The Dark Knight Rises

Batman Ends

The Dark Knight Rises
The Dark Knight Rises

The evening of Thursday July 19, hundreds of thousands would gather at movie theaters around the country eagerly awaiting the release of the release of the third installment of Chris Nolan’s Batman films, The Dark Knight Rises. The first film, Batman Begins, was released in 2005 with highly positive reviews. It was the first attempt to recreate the Batman franchise after the last Batman move from late 80s, early 90s series. The next film, The Dark Knight, would be released three years later. It was met with greater reviews than the first, grossed over one billion dollars worldwide, and is highly regarded as one of the best, if not the best, superhero movies ever made. Now here we are, another three years later where the third of Christopher Nolan’s caped crusader movie will be viewed by millions on Friday, a number that will likely triple before the weekend is out. So as good as the first two movies were, is there any way for The Dark Knight Rises to become as good, if not better? And where will this finale land the trilogy in comparison to other great trilogies?

Batman, one of our favorite comic book heroes, had its first shot at a feature length film in 1989 when Michael Keaton donned the cape and cowl. That movie, was great for its time, really playing toward the audience that would actually pickup the comics and enjoy them. Three sequels later and film producers decided to take the franchise in a different direction. Instead of a mainstream heroics and the family rated sort, they went back to Batman’s basics, and went with the Dark Knight, geared for a more adult audience. Batman Begins was a great movie. But as great as it was, it paled in comparison to its sequel. The Dark Knight took the film series to a new level. Fans of The Dark Knight attribute much of its success to the film’s protagonist, the Joker, played by Heath Ledger. Previously, I wrote about my feelings on Ledger and his performance. Good or bad, he obviously is not in The Dark Knight Rises, but does he hold the magic formula for a superlative Batman film?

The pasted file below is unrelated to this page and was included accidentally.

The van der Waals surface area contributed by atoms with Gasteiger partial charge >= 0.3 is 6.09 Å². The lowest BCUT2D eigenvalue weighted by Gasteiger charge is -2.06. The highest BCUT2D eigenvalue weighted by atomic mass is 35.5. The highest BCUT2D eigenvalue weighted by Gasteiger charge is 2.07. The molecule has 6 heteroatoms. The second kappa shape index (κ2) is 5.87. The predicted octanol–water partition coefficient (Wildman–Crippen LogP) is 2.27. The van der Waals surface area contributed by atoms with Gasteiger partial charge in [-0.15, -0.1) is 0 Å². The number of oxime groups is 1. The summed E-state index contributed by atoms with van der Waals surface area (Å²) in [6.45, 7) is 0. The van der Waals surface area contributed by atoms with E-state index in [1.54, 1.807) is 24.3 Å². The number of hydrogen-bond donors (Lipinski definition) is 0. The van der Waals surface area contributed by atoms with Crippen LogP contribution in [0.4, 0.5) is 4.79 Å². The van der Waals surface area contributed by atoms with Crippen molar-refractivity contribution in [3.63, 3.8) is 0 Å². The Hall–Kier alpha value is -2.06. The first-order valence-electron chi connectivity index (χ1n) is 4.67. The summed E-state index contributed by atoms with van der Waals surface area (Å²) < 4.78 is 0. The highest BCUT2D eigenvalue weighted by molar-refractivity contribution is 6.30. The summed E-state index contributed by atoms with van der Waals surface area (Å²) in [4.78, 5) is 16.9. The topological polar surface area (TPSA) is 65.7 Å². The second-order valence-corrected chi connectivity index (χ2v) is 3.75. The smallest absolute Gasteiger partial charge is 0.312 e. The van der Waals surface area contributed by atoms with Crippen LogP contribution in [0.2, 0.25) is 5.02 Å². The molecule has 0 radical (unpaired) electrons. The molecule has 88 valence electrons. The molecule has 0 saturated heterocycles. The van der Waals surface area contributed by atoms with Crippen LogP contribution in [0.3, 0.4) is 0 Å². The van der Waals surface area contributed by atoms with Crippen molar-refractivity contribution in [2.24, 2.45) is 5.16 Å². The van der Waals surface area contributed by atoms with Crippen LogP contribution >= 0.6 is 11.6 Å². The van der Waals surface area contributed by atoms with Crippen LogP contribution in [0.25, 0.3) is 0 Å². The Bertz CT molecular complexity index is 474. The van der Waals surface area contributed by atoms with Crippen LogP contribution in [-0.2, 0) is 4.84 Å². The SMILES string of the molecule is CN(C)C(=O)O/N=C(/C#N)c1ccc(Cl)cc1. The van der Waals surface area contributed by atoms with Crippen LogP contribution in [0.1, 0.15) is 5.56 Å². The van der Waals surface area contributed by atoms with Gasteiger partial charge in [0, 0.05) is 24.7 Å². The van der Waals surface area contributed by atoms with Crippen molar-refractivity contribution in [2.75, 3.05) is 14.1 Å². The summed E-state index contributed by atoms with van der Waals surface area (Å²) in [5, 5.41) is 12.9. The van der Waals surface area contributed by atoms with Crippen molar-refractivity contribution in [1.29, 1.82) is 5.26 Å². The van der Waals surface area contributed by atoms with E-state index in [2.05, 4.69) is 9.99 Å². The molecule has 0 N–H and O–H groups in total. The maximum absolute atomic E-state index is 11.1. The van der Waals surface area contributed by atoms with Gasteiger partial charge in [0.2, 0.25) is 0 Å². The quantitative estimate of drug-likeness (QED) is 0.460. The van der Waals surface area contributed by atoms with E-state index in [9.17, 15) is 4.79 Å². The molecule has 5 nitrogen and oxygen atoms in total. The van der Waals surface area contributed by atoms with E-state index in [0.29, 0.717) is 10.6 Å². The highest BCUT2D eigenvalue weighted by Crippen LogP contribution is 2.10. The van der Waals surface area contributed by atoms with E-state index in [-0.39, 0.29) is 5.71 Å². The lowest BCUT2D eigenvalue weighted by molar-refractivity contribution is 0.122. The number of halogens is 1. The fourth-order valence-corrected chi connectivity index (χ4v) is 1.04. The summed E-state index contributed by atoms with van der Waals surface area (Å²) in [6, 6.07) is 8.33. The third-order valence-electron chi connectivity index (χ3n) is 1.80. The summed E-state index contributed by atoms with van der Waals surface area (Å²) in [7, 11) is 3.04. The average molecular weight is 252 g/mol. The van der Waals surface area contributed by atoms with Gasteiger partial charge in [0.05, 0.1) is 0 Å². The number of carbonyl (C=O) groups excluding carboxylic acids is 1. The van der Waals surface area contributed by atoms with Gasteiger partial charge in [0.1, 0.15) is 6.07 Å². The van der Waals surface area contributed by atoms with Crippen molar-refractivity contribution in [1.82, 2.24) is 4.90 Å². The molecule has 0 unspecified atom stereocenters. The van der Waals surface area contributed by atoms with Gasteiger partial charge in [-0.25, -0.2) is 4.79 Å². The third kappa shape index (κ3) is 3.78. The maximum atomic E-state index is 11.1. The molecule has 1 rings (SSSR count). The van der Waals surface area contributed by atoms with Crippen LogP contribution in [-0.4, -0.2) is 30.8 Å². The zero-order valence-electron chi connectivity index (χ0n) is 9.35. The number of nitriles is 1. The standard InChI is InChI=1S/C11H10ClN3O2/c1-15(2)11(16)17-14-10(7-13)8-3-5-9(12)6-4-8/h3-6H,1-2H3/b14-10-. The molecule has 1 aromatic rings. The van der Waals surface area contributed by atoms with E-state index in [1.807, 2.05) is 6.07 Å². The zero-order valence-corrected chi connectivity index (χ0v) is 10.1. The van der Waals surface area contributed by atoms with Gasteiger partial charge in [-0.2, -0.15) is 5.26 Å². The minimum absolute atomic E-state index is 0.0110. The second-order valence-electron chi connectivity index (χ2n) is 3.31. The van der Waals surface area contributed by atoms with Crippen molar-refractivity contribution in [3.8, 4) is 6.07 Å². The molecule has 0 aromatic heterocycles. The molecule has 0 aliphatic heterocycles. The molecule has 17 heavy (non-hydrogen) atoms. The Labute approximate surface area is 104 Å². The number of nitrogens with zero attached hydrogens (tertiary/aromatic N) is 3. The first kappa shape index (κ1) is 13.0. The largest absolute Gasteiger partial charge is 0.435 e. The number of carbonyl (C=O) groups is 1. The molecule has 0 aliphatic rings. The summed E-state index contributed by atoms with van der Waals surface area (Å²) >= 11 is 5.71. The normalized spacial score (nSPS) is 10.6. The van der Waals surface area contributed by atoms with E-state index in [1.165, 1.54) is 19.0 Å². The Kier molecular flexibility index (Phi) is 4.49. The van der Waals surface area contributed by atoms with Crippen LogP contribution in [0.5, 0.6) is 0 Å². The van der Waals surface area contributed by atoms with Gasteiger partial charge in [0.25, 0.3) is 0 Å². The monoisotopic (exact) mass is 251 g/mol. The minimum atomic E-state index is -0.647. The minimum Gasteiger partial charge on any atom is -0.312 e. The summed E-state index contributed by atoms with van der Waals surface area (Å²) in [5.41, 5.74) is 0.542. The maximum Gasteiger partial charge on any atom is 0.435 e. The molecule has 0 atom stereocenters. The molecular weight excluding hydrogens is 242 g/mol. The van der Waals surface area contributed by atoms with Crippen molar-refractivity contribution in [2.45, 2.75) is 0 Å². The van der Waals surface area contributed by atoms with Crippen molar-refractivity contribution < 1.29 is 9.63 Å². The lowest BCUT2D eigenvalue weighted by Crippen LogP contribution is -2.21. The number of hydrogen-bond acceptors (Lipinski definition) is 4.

The next couple of weeks we’ll find out if we have another one of the film’s stars to steal the move as Ledger did in the last. There is some new talent in this one too. Up-comer Tom Hardy and former child actor turned genuine A-lister, Joseph Gordon-Levitt are some  powerful contenders. There’s also a serious female lead in this one with Anne Hathaway. So which one will steal the show? There’s some fear and early reviews that say one of them will have to. But we can’t really expect The Dark Knight Rises to be better than its predecessor, can we? Besides, how often does a movie trilogy get exponentially better? Usually film trilogies get exponentially poorer. Or at worst, there’s a weak link in the trio.

Not for nothin’, but this last film of Nolan’s new look Batman films will probably go out with a buck, as opposed to going out with a bang. It’s going to be hard to top The Dark Knight without going into the “best movie ever” territory. I’m not saying it’s going to be the Spiderman 3 of the series, but it’s not going to be the Return of the King of the series either. But this trilogy could rank with the all-time great trilogies with Star Wars, Godfather, Indiana Jones and Back to the Future. But those movies told some very great stories, in addition to having a memorable cast of characters to stand the test of time, where we will always bring those movies up when any movies are serialized into three. That being said, this is already better than the previous Batman series. But better doesn’t make it great. And mediocre can still make a lot of money.

Leave a Reply

Fill in your details below or click an icon to log in: Logo

You are commenting using your account. Log Out /  Change )

Google photo

You are commenting using your Google account. Log Out /  Change )

Twitter picture

You are commenting using your Twitter account. Log Out /  Change )

Facebook photo

You are commenting using your Facebook account. Log Out /  Change )

Connecting to %s